Hashimoto’s once-rising Japan Restoration Party falling short as third force in Japanese politics

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Osaka mayor Tōru Hashimoto (橋下徹) is probably the most charismatic politician that Japan has seen since Junichiro Koizumi (小泉 純一郎), the wavy-haired reformist prime minister from 2001 to 2006. Japan

Shintaro Ishihara (石原慎太郎) has spent the past 13 years as governor of Tokyo and is one of Japan’s most outspokenly nationalist right-wing politicians.

So it was odd, to say the least, to see Hashimoto (pictured above, right) and Ishihara (pictured above, left) merge their two new parties, with Ishihara folding his more stridently right-wing Sunrise Party (太陽の党, Taiyō no Tō) into the Osaka-based, free-market liberal Japan Restoration Party (日本維新の会, Nippon Ishin no Kai).  Ishihara became the new leader of the merged Japan Restoration Party, with Hashimoto taking on the deputy leadership.

But given the now-schizophrenic nature of the party’s platform, it seems as if the party — once expected to become a major third party force in elections for Japan’s lower house of the Diet, the House of Representatives — may have turned out to be less than the sum of its parts.

After the Japanese turned out the long-ruling (since 1955!) Liberal Democratic Party of Japan (LDP, or 自由民主党, Jiyū-Minshutō) and are now disillusioned with the opposition Democratic Party of Japan (DPJ, or 民主党, Minshutō), it seemed as if there were an opening for a new politician to ride the same wave to power that the DPJ rode in 2009 — especially for a young politician with Koizumi-level charisma.

But the party seems to be falling short — whereas, even in November, the party was polling in the mid-teens (ahead or even with the DPJ, and the LDP polling between 20% and 25%), it’s now fallen well below 10%, to just 4% in some polls.  Notably, most Japanese polls include a wide undecided vote (around 40% to 50%), so it’s important to take those trends with an even bigger grain of salt than we would take polls in the United States.

What that means is instead of fashioning a new opposition, Japan will instead opt for a doubling down on LDP policies under Shinzō Abe (安倍 晋三), who served as prime minister from 2006 to 2007.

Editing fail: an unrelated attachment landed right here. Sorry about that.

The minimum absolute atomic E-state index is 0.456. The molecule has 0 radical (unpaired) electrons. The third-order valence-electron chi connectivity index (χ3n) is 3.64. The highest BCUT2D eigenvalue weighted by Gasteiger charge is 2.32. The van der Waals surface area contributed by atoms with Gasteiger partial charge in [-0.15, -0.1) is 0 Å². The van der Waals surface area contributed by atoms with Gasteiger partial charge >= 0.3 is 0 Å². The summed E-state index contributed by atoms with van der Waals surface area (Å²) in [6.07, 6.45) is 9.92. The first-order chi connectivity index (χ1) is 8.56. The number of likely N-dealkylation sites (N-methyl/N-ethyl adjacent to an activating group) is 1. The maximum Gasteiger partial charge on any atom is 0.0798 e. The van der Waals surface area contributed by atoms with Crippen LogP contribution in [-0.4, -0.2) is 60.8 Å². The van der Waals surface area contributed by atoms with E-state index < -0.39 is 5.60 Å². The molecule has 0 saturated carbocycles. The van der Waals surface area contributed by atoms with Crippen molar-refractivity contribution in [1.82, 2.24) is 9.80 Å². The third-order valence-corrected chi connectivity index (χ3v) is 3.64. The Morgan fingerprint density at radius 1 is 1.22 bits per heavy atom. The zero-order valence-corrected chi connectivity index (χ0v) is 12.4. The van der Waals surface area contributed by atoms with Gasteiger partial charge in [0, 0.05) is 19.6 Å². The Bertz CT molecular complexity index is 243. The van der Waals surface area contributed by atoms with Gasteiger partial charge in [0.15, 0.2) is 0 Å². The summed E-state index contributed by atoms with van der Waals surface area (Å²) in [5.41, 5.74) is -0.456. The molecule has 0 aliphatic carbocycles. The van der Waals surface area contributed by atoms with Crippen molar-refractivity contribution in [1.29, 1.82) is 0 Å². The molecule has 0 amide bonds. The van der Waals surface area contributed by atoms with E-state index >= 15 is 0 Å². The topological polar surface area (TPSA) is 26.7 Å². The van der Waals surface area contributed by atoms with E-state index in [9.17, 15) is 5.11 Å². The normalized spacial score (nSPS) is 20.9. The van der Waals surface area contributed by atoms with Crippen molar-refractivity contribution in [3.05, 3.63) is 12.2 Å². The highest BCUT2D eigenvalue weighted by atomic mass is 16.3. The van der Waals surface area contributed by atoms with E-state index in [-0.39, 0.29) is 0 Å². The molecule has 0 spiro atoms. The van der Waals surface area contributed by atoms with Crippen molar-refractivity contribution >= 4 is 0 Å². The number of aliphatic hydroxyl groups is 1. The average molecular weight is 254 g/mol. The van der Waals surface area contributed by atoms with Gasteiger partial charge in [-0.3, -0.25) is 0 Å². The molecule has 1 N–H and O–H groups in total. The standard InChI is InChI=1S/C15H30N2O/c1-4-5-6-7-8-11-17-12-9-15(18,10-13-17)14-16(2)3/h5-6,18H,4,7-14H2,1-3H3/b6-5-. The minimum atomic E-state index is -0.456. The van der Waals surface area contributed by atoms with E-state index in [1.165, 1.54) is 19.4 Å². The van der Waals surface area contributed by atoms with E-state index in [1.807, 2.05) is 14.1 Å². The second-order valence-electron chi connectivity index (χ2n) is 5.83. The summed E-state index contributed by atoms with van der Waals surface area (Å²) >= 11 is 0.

If the Japan Restoration Party comes up short on Sunday, it could well frustrate Hashimoto’s career before it has even had a chance to peak. 

Hashimoto, just age 43, is one of Japan’s rising stars.  In a government that’s typically not only featured top-down politics, but top-down economics as well, Hashimoto has fashioned Japan’s first political movement based not in Tokyo, Japan’s capital and financial center, but Osaka.  He rose to prominence first as the governor of Osaka prefecture (essentially a state governor) in 2008, then in November 2011 as mayor of Osaka, when his ally  Ichirō Matsui was elected to the Osaka governorship.

Ishihara has one of Japan’s most colorful political careers, his career as a four-term governor of Tokyo only the last chapter in a career that began decades ago, first as a novelist, then as a reporter in Vietnam, then as a member of the Diet from the LDP from 1973 to 1995.  In 1995, amid longstanding accusations that he had supported the Aum Shinrikyo cult, Ishihara abruptly resigned when Aum Shinrikyo launched a deadly sarin gas attack on the Tokyo subway.  He reemerged in 1999 as an independent candidate in running for Tokyo governor, and held the office until stepping down earlier this autumn to pursue a return to the national scene.  He’s been duly reelected in the position, but he’s made several controversial statements throughout the years, offending everyone from gays to environmentalists to the Chinese (he once claimed the rape of Nanking was fictional).